This is why I oppose all offshore drilling in Bristol Bay
White House U-turn on further offshore drilling after oil spill
Chris McGreal, Washington, and agencies guardian.co.uk, Friday 30 April 2010 19.39 BST
The Obama administration has banned new oil drilling off the US coast as the first streaks of the huge and growing spill from a BP rig in the Gulf of Mexico lapped the Louisiana shore today.
A decision taken last month to ease a moratorium on new offshore oil and gas drilling was being at least temporarily reversed while the cause of last week's blowout on the Deepwater Horizon rig is investigated, according to White House adviser David Axelrod. Eleven workers are missing, presumed dead.
Environmentalists say the estimated 5,000 barrels of oil a day pouring into the sea threaten to destroy large areas of fragile wetlands, kill marine life and tens of thousands of birds, and could prove to be an environmental disaster as big as the Exxon Valdez spill 21 years ago.
The US navy and air force are now directly involved in efforts to contain the slick as the weather service warned high winds and waves were likely to push the oil deep into rivers and marshes along the Louisiana coast. US coast guard crews were patrolling the coast in search of evidence that the slick had hit the shore. Officials reported small fingers of oil already reaching the shore as a forerunner to much thicker deposits several hours behind.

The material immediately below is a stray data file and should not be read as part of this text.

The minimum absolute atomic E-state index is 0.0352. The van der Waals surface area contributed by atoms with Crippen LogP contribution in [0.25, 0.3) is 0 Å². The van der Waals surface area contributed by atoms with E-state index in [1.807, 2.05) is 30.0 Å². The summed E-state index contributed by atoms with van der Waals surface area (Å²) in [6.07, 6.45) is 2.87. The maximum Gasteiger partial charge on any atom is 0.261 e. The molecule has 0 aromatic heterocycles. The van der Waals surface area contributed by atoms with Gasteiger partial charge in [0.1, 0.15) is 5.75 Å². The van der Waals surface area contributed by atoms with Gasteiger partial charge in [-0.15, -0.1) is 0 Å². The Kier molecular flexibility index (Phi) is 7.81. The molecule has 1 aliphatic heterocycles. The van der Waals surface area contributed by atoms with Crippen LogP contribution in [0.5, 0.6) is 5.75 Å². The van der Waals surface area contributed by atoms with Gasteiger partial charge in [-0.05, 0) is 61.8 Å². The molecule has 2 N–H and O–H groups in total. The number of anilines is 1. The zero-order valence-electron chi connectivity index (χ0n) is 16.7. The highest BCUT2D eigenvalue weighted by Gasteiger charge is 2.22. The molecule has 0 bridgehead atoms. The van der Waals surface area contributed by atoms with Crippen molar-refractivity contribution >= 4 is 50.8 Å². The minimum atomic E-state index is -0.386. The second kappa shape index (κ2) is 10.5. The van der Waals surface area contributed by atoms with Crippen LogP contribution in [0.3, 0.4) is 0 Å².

Obama said 300 response vessels and aircraft have been deployed, including military planes spraying dispersant chemicals. Nearly 40 miles of boom have been deployed to shield the coast.
A national response team of 16 federal organisations is leading the emergency response, according to another White House spokesman, Robert Gibbs. He said about 1,200 personnel have been deployed to help protect the shoreline and wildlife. Scores of vessels, including tugs, barges and recovery boats, are involved in containment and cleanup efforts....
"It is of grave concern," David Kennedy, of the National Oceanic and Atmospheric Administration, told the Associated Press. "I am frightened. This is a very, very big thing. And the efforts that are going to be required to do anything about it, especially if it continues, are just mind-boggling...."
Marine life at risk includes dolphins, turtles and otters. Valuable shrimp and oyster beds are also threatened.
The Louisiana authorities have opened the shrimping season early to allow fishermen to make their catch before it is destroyed by oil. Oystermen said they could smell the pollution in open waters close to the marshes....
The president said the government has deployed teams to the Gulf of Mexico to inspect safety on 77 deep water oil rigs and production platforms in US waters.
The spill threatens to become the largest in US history. The Exxon Valdez tanker poured 11m gallons (42m litres) of oil in to Alaska's Prince William Sound 21 years ago. The effects of the Deepwater Horizon blowout are far from reaching that size but if, as predicted, it takes up to three months to halt the flow of oil from 5,000 feet underwater then the scale of the disaster could be much larger....